(Same as Jewish Studies 150) An historical comparative study of Judaism, Christianity, and Islam. The course focuses on such themes as origins, development, sacred literature, ritual, legal, mystical, and philosophical traditions, and interactions between the three religions. Ms. Leeming, Ms. LiDonnici.

Open to all students.

152a and b. Religions of Asia (1)

(Same as Asian Studies 152) This course is an introduction to the religions of Asia (Buddhism, Confucianism, Hinduism, Zen, Shinto, etc.) through a study of practices, sites, sensibilites, and doctrines. The focus is comparative as the course explores numerous themes, including creation (cosmology), myth, ritual, action, fate and destiny, human freedom, and ultimate values. Mr. Jarow, Mr. Walsh.

Open to all students except seniors.

180a. Finding your Calling: Cross-Cultural Perspectives on Vocation (1)

Through autobiography, novels, films, sacred texts, psychological tracts, and philosophical essays we explore how representative cultural figures have envisioned vocations that have allowed themselves to live and act from the most authentic part of their being and to express their strongest values, energies, and talents in the world. Readings include Confucius, Shakespeare, Weber, Joyce, Lorde, Morrison, and others. Mr. Jarow.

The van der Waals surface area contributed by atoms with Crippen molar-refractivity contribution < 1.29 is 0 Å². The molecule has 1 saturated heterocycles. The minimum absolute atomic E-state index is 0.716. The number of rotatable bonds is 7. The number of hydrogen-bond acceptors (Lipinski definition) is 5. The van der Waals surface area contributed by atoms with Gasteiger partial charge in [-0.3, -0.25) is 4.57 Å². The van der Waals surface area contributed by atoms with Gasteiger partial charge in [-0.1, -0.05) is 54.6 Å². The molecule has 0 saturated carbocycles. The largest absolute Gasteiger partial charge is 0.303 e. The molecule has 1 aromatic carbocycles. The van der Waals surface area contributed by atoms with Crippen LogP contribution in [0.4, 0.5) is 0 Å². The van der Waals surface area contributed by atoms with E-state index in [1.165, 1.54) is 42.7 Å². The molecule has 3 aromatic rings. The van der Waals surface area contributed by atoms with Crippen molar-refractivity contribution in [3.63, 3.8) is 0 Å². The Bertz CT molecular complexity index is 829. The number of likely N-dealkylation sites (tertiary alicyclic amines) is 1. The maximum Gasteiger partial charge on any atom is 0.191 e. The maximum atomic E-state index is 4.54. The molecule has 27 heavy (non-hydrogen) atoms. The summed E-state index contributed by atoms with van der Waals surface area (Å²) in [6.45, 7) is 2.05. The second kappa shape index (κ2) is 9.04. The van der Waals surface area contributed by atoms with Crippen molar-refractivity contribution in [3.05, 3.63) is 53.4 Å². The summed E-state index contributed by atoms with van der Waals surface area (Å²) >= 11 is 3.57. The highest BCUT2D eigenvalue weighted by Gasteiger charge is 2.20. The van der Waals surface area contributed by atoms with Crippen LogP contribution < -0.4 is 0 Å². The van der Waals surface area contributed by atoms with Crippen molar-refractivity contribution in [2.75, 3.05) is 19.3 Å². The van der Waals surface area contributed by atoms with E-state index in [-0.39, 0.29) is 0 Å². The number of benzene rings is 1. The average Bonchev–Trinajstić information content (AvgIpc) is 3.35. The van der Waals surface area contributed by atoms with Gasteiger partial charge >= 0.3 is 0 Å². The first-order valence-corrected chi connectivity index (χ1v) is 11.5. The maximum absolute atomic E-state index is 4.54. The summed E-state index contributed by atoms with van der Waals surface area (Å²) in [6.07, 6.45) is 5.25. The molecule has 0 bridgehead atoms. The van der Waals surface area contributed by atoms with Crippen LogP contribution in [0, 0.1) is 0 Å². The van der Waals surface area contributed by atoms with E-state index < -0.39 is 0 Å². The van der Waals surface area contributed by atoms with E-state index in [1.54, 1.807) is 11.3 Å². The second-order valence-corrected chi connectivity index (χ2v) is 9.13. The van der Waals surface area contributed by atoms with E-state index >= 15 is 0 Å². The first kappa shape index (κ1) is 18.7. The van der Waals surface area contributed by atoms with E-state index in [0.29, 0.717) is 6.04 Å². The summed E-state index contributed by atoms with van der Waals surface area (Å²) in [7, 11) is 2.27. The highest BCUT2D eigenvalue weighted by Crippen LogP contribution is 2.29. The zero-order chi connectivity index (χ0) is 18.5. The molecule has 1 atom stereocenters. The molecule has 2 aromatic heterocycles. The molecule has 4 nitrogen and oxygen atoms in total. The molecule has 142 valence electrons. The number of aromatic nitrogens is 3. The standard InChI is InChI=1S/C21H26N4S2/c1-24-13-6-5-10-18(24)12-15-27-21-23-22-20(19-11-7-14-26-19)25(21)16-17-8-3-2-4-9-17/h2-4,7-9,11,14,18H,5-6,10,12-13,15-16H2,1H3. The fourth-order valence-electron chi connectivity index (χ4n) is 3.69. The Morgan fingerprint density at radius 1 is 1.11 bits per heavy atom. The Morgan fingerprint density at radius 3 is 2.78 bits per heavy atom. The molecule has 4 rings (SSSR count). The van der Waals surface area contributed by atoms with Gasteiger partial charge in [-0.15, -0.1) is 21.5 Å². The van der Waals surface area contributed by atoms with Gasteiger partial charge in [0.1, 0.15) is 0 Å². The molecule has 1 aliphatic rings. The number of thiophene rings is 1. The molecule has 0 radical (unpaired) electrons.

Open to freshmen only.

II. Intermediate

[203b. The Origins and Development of Islamic Literature] (1)

(Same as Africana Studies 203) Mr. Mhiri.

Not offered in 2006/07.

204b. Islam in America (1)

(Same as Africana Studies 204) This course examines the historical and social development of Islam in the U.S. from enslaved African Muslims to the present. Topics include: African Muslims, rice cultivation in the South, and slave rebellions; the rise of proto-Islamic movements such as the Nation of Islam; the growth and influence of African-American and immigrant Muslims; Islam and Women; Islam in Prisons; Islam and Architecture and the American war on terror. Mr. Mamiya and Ms. Leeming.

Prerequisite: Any one of the following: Religion 150 or 152; Africana Studies 102 or 105; or permission of the instructors.

205b. Modern Problems of Belief (1)

Some say it is impossible to be both a modern and a religious person. What are the assumptions behind this claim? The course explores how religion has been understood and challenged in the context of Western intellectual thought from the Enlightenment to the present. Kant, Hegel, Kierkegaard, Nietzsche, Freud, and Buber are some of the thinkers whom we study.

[206a. Religion and American Film] (1)